Saturday, June 5, 2010

from Catapult - an article I wrote a year ago

Modeling the mango

by Carol Brennan King

If you want to see God’s sense of humor, you have to go to Chad, Africa in March, seven months after the last rain. Seven months of heat: the kind of heat that fills the air, thickens it and evaporates your sweat almost before it emerges from your skin. The kind of endless heat that sucks leaves brown, wrinkles them into hard husks that blow about in the dust where grass once grew.

The sky burns a hard bright blue, cloudless. Liquid fire, a globe floats across the broad expanse marking time, 6:00 a.m. to 6:00 p.m. Palm fronds bang against each other, no soft rustles, as the wind stirs them at sunset.

And the mango tree behind my house hangs heavy with the pregnant peachy plumpness of reddening, ripening mangoes. Finally too heavy for the branch, they fall into the eager black hands of little children. Their bigger brothers climb the long limbs filling their shirts and bellies full, juice staining streaks across their dust covered cheeks.

Magnificent mango, God’s joke. Every other tree stands barren, hanging onto a few lifeless leaves while the fifty-foot-tall mango stretches into the sky, lusty, a shade tree laughing in the face of the sun, bearing juicy life-giving fruit when even weeds are distant memories.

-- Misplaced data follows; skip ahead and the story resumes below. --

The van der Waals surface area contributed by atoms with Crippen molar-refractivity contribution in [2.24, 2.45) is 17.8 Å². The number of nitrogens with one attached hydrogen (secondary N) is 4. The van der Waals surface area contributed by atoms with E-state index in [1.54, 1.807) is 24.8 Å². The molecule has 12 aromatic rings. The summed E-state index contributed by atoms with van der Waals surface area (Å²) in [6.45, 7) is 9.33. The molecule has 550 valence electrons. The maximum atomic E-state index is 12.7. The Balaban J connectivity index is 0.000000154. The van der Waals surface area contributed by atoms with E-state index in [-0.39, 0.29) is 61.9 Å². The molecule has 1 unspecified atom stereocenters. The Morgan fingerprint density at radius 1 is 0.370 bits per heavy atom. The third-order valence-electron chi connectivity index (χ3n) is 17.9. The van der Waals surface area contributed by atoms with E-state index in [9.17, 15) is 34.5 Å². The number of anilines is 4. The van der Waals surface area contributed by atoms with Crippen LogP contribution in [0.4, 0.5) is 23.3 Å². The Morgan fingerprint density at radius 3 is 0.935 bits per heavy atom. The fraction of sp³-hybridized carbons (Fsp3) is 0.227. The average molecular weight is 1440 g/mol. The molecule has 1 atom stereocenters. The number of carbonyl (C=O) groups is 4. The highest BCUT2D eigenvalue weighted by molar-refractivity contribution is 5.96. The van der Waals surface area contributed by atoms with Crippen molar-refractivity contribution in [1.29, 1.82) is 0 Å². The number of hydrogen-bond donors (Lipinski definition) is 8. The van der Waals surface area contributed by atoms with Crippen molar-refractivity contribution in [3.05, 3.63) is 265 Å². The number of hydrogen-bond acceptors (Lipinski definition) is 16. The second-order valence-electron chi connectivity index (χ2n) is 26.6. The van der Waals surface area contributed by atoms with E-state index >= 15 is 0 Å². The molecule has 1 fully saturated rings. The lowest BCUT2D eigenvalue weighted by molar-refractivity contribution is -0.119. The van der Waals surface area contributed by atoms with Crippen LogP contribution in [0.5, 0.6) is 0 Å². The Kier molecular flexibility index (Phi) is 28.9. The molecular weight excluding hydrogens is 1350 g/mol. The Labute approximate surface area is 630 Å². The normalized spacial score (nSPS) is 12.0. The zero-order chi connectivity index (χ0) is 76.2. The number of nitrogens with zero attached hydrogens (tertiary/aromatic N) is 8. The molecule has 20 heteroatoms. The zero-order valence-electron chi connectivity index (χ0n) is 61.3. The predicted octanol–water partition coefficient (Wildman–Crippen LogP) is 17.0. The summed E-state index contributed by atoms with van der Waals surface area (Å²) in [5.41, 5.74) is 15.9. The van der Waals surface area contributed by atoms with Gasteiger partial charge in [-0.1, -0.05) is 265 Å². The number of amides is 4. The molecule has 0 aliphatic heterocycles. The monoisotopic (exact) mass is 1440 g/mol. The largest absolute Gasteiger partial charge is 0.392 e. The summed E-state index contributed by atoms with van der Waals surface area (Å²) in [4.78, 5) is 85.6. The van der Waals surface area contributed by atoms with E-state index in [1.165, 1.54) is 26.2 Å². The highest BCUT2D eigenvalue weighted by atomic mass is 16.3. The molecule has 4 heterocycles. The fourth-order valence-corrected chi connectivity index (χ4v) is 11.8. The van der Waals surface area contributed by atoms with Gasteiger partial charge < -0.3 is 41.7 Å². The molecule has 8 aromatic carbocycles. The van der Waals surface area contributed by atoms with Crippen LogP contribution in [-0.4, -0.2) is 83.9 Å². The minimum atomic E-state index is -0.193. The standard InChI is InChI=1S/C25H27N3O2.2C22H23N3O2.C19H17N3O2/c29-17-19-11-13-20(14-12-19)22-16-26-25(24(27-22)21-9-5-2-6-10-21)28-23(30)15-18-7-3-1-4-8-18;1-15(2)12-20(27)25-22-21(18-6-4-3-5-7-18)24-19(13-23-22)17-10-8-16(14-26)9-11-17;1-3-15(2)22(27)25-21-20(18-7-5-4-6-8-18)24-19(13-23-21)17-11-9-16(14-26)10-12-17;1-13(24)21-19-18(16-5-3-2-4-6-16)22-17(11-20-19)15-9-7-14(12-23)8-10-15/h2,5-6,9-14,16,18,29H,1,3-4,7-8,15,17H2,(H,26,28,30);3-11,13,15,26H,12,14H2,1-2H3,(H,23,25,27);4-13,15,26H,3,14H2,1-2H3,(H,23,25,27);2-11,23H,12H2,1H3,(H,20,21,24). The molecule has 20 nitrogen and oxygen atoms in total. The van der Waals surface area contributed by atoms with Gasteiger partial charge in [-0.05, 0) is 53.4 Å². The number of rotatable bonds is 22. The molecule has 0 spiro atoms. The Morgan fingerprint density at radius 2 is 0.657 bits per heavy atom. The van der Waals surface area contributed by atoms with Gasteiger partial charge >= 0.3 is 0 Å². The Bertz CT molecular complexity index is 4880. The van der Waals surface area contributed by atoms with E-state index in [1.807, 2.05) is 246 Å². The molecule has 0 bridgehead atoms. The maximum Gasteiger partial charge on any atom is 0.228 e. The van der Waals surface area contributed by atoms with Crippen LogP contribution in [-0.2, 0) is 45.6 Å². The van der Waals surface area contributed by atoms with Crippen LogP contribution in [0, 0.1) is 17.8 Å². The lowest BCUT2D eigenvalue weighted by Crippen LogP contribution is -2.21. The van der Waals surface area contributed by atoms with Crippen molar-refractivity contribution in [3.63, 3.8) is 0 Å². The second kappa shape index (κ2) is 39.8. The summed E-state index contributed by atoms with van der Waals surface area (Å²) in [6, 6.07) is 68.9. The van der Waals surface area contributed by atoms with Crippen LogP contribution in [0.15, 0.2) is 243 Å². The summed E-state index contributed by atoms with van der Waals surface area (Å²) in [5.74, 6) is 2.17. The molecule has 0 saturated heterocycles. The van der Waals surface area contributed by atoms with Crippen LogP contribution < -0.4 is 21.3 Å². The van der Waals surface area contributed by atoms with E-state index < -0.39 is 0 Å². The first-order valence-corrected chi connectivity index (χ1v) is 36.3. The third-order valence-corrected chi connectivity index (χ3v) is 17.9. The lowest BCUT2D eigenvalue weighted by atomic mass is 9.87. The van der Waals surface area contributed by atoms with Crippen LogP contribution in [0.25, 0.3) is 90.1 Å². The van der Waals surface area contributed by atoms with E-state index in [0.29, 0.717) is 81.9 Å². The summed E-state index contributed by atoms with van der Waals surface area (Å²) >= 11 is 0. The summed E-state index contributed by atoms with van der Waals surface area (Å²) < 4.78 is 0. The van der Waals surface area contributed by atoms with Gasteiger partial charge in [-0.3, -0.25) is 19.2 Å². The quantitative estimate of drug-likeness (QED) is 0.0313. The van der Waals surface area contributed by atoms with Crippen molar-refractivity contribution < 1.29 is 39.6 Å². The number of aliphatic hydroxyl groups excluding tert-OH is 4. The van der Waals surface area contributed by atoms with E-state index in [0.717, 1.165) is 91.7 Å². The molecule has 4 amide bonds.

They needed to squeeze a church building onto a narrow lot there in the city. Nothing could be done; the tree had to go. Machetes, sharpened hatchets and long-armed axes were pulled from dark corners to hack the roots stretching like thick tendons from the base of the tree. The last root severed, cries of “Run! Run!” rang out, and they waited for the giant to lie down.

But it just stood there, like a nonchalant suitor, waiting to be recognized. They began to dig around the base of the tree. There must be a root yet undiscovered. Down, they dug, down, down, down…they shoveled the dry dirt from the tree’s base, a trunk still thick like an iceberg below the sea. Down went the tree’s taproot, a quarter mile deep toward the center of the earth, to tap the river that flows cold and wet beneath the desert, the root, a straw sucking moisture a quarter of a mile back up into the juicy fruit hanging like heavy Christmas bells.